MONDAYS, SEPTEMBER 23-30 —OCTOBER 7-21  | The Writers Grotto is launching a fun, light-hearted, smart series on the writing craft, called LitStarts. The first four books in the series—Writing Action, Writing Character, Writing Dialogue, and Writing Humor– will be released on September 10. This class will use the series as the basis of five weekly workshops. Constance Hale, who wrote the essay that kicks off Writing Character, will be joined each week by other contributors from the Writers Grotto. Four heads are better than one! The sessions will be lively, helpful, and provocative, and will include in-class writing, using prompts from the book. Longer assignments, which Connie will give feedback on, will use the prompts to generate works of fiction, nonfiction, poetry, or a hybrid. A copy of one of the books is included in the price of the class. Come and become an early adapter!

Constance Hale is a San Francisco–based journalist and the author of four cheeky writing manuals, a book for adults on hula, and a picture book for children set in Hawai‘i. Her articles have appeared in the New York Times, the Los Angeles Times, and many national magazines, and she specializes in profiles and personality sketches. In 2019, her essay on writing profiles kicks off Writing Character, a book chockful of thoughts, tips, and prompts that is part of the Lit Starts series. She can be found at www.sinandsyntax.com

Contact: chale@well.com.

Number of sessions: 5

Time: 6:00 pm – 8:30 pm

Dates: Mondays, September 23, 30; October 7, 14, 21

Course fee: $280


Allison Landa

 

 

SUNDAYS, OCTOBER 6-27; NOVEMBER. 3 | You don’t need a jester’s cap or a red clown nose to make people laugh. It takes a pinch of craft and a judicious seasoning of self-awareness as a writer. Working together through class discussions as well as in-class reading and writing exercises, we’ll explore just how humor can make your writing sing–or caterwaul, depending on your particular voice. Fiction, non-fiction, journalism–this class is appropriate for any genre where you want to add a dash of humor.  Join us!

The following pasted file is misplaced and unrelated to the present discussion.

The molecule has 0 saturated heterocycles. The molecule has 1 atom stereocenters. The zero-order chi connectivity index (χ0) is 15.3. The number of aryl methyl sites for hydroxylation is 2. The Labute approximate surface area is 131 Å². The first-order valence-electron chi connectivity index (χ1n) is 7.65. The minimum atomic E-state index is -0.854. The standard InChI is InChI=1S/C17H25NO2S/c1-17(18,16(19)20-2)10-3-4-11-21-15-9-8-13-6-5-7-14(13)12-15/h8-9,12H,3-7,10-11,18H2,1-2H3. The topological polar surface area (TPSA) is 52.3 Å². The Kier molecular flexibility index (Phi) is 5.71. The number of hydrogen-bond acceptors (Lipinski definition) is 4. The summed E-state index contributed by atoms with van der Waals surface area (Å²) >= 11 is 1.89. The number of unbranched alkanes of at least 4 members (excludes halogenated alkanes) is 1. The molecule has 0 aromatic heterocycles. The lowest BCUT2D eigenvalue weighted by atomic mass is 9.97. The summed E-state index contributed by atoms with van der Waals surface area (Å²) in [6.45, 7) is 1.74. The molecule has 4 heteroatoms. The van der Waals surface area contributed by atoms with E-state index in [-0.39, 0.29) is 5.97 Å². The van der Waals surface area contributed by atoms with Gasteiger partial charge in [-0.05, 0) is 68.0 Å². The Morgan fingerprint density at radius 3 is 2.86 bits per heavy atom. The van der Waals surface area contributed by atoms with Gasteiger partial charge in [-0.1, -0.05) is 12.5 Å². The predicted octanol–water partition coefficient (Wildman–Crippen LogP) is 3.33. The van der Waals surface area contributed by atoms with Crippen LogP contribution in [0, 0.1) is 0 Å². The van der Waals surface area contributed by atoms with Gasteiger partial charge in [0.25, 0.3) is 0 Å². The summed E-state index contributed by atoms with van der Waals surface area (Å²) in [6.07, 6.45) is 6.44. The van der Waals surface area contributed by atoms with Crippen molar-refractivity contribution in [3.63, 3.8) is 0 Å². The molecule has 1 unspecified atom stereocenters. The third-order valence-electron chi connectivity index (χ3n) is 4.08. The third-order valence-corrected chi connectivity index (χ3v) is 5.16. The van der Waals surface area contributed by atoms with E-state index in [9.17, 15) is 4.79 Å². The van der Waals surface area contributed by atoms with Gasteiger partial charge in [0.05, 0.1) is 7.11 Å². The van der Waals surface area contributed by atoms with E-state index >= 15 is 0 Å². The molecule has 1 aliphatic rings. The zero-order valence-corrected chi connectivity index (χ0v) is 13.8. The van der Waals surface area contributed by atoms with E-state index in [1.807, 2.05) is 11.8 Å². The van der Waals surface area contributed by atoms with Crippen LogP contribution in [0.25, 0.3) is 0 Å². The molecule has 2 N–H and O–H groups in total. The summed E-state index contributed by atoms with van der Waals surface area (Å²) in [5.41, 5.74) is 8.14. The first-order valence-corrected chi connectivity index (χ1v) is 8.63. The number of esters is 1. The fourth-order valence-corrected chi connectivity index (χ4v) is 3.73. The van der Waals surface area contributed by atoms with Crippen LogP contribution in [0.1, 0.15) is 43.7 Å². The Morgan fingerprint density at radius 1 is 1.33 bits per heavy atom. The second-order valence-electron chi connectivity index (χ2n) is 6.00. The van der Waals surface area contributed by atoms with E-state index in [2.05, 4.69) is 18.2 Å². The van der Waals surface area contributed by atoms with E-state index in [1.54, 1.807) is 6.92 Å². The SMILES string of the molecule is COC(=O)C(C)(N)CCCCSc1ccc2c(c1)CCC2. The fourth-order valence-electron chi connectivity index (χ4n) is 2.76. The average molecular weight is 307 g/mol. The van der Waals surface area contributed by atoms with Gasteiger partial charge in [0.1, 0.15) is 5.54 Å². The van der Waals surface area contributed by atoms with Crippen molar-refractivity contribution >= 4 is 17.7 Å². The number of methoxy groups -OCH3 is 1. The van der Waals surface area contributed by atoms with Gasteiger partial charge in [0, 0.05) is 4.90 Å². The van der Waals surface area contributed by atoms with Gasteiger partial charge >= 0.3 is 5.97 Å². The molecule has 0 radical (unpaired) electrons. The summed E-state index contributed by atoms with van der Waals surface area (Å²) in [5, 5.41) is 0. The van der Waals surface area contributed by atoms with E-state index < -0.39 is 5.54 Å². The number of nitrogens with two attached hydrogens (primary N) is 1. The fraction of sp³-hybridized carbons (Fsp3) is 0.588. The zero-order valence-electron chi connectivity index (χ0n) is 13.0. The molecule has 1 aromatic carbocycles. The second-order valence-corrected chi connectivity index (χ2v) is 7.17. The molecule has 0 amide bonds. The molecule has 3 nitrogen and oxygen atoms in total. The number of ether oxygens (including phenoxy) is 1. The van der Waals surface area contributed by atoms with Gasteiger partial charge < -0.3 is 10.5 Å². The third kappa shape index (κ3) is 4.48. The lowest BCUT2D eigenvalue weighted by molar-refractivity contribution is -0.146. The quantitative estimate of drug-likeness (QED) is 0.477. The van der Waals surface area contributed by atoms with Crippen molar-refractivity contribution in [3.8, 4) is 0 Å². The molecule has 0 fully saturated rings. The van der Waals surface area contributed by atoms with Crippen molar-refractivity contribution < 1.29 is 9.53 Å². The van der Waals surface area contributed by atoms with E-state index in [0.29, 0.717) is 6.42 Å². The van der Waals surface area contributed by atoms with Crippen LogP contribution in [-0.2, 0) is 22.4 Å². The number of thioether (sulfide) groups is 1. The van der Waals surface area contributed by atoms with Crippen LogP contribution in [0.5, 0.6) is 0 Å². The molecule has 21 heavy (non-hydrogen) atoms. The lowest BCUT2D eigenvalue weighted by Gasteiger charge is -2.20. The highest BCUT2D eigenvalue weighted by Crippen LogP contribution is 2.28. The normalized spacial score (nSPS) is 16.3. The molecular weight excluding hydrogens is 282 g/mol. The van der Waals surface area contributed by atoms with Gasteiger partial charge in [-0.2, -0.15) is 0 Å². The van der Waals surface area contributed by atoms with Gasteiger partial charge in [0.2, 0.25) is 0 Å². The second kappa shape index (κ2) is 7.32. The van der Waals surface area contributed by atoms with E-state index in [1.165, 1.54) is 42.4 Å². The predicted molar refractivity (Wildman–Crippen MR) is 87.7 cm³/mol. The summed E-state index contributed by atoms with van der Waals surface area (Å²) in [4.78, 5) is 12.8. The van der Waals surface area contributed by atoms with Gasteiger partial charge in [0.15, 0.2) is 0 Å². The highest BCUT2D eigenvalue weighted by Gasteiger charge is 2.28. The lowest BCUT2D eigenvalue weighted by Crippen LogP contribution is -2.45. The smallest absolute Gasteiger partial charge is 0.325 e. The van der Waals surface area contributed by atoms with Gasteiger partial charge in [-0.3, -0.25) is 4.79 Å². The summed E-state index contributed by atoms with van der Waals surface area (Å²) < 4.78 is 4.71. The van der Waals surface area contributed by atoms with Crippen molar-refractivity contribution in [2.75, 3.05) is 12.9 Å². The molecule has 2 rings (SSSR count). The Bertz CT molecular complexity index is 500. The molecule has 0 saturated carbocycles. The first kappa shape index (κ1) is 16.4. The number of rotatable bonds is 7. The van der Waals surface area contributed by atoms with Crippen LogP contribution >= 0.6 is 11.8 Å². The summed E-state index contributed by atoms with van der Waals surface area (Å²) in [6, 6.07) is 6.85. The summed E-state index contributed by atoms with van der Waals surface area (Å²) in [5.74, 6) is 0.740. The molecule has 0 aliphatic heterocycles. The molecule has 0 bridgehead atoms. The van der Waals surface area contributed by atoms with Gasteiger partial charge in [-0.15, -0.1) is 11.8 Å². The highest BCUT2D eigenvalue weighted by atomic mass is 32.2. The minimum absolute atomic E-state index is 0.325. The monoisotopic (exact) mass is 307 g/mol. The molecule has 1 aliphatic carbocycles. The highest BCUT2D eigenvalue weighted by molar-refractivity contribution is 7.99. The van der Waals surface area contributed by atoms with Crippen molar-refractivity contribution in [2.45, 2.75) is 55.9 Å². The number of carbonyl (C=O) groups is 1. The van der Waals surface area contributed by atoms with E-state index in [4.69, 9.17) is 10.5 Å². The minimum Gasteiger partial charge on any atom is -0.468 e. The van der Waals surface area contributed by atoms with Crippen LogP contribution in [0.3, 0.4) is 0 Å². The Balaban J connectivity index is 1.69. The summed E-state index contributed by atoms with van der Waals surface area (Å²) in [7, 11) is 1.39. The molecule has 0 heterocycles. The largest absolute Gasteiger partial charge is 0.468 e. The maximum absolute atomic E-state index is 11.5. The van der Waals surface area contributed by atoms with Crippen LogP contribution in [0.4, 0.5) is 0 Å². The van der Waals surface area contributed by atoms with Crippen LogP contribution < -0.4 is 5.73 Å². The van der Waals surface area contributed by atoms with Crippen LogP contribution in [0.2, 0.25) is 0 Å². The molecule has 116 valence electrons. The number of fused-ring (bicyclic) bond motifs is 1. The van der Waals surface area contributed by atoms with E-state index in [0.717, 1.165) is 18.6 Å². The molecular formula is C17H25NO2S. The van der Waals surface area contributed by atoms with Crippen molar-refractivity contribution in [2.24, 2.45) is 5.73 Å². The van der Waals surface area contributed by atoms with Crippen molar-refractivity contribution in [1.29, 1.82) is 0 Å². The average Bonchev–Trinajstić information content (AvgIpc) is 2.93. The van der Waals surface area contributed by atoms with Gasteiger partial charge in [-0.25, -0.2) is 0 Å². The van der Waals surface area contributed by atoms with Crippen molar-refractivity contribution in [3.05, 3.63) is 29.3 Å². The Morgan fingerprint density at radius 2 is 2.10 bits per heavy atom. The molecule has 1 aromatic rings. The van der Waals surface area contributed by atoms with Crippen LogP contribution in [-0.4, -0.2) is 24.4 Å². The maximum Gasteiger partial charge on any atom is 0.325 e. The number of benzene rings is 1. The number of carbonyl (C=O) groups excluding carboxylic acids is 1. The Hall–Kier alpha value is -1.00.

Allison Landa is a Berkeley-based writer of memoir and fiction whose work has been featured in The Guardian US, The Washington Post, and The Huffington Post, among other venues. A graduate of St. Mary’s College of California’s M.F.A. program in creative writing, Allison runs the On the Cusp reading series in San Francisco. You won’t, however, find her running marathons.


Number of sessions
: 5

Contact: allison@allisonlanda.com

Time: 4:00 pm – 6:30 pm

Dates: Sundays, October 6, 13, 20, 27; November 3

Course fee: $300


Jenny Bitner

 

 

WEDNESDAYS, OCTOBER 9-30; NOVEMBER 6, 13 | What happens when we approach writing like an experiment? Our minds are open, our writing is deep, and there is no room for writers’ block or cliché ideas. Burroughs used cut-up writing, Anaïs Nin made her diary her art, and now novels are being written in tweets and texts. Each week we will explore different experimental styles from surrealism to postmodernism and do exercises to loosen our minds and push us in new directions with our writing. With daily writing prompts and in-class exercises, this class is great for beginning or experienced writers wanting to push their writing in new directions. In the first session we will do a group hypnosis for creativity and for opening our imagination in new directions.